The sudden death of Antonin Scalia, an associate justice of the United States Supreme Court, on Saturday morning will shake up American politics like few events in recent memory, reshaping the 2016 presidential campaign and potentially leaving the Supreme Court deadlocked for more than a year.
In the short term, President Obama will have to decide who to nominate to replace the voluble conservative jurist, and the Republican-led Senate will have to decide whether to even consider the president’s pick in the heat of the election campaign. Majority Leader Mitch McConnell immediately signaled that an Obama nominee would not get a vote this year. “The American people should have a voice in the selection of their next Supreme Court justice,” the Kentucky Republican said in a statement. “Therefore, this vacancy should not be filled until we have a new president.” CNN reported Saturday evening that Obama intends to nominate a new Supreme Court justice, setting up a potential confrontation with Republicans that would play out both on Capitol Hill and on the campaign trail.
The GOP presidential candidate—and at least two of his rivals—are acting as if the meaning of the Constitution changes depending on the timing of the next election.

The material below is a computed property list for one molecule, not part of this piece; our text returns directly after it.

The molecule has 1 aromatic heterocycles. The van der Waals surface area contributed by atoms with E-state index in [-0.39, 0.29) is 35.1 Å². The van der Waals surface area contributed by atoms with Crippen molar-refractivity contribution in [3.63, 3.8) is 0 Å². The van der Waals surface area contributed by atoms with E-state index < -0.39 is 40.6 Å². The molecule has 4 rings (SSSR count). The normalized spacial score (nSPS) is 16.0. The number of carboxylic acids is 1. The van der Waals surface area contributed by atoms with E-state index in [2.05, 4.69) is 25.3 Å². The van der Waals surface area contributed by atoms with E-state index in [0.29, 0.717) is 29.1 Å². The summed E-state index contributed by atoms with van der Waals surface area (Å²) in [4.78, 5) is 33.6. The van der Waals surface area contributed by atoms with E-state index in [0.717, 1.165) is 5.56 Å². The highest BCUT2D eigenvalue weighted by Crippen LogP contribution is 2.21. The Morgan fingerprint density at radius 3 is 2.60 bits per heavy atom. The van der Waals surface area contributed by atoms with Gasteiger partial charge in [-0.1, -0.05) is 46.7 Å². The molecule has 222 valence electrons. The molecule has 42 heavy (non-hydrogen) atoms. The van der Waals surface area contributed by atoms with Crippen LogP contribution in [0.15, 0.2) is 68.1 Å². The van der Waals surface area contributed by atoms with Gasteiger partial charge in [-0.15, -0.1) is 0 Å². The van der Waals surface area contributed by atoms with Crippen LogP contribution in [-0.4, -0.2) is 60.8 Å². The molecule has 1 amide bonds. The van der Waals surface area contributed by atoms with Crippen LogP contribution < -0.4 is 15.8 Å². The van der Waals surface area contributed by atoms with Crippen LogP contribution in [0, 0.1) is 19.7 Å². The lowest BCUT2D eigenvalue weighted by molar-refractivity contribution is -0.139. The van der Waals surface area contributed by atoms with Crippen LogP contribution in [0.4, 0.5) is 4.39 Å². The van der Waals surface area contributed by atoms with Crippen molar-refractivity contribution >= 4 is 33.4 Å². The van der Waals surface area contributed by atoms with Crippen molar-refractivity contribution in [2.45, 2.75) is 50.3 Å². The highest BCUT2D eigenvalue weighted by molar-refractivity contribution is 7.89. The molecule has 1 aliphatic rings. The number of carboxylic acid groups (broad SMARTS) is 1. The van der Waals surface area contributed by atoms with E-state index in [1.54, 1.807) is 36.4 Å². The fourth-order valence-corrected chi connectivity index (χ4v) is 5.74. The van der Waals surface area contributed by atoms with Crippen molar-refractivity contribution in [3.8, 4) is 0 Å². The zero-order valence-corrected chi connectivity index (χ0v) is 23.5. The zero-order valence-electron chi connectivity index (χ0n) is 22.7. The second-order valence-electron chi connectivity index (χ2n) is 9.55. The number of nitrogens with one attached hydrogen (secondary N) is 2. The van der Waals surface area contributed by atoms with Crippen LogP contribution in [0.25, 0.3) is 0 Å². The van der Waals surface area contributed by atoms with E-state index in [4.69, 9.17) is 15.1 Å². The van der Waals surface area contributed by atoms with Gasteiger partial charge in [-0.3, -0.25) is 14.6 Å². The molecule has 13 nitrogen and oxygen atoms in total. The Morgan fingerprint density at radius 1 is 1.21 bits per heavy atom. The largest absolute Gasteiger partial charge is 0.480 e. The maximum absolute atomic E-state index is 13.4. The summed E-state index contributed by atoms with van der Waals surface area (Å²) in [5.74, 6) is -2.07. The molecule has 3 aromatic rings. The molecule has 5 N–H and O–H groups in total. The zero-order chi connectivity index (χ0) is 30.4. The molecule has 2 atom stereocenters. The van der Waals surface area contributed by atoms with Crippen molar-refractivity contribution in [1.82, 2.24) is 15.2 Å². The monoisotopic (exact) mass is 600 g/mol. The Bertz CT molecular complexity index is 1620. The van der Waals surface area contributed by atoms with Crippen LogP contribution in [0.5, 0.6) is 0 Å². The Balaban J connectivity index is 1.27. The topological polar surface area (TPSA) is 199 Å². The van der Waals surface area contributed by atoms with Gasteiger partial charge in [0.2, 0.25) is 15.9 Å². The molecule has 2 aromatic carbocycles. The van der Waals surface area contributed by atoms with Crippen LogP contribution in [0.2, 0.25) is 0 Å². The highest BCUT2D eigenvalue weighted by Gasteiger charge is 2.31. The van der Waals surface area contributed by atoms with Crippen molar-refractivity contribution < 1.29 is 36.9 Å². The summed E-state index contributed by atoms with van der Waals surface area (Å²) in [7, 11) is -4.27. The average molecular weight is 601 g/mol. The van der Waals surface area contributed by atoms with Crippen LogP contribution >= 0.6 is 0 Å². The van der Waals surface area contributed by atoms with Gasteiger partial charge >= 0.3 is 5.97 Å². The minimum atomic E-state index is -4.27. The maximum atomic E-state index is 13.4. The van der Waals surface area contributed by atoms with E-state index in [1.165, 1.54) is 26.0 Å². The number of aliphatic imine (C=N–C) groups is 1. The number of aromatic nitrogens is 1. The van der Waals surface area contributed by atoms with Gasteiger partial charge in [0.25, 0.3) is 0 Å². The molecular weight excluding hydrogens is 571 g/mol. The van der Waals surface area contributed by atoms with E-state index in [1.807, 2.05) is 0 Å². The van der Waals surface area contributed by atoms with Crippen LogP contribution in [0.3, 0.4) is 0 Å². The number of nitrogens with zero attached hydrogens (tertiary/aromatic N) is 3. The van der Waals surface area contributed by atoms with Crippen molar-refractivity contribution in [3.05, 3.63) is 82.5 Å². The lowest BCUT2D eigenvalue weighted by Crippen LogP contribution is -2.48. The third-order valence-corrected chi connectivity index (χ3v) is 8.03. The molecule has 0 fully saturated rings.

Antonin Scalia is dead. Is it legitimate for the Republican-controlled Senate to refrain from confirming a replacement for the late Supreme Court justice until a new president is elected, as Ted Cruz, Marco Rubio, Ben Carson and others on the right have urged? Or does the Senate have an obligation to approve a qualified nominee put forth by President Obama, as many on the left argued as soon as news of the death broke?
The debate on Twitter was instantaneous. “The Democrat-controlled Senate confirmed Ronald Reagan's nominee to the Court, Anthony Kennedy, in his last year in office: 1988,” the liberal journalist Glenn Greenwald observed. Jim Antle, a paleoconservative, retorted with a Robert Bork reference, writing, “And it wouldn't quite have been in his final year if first choice had been confirmed in 1987.”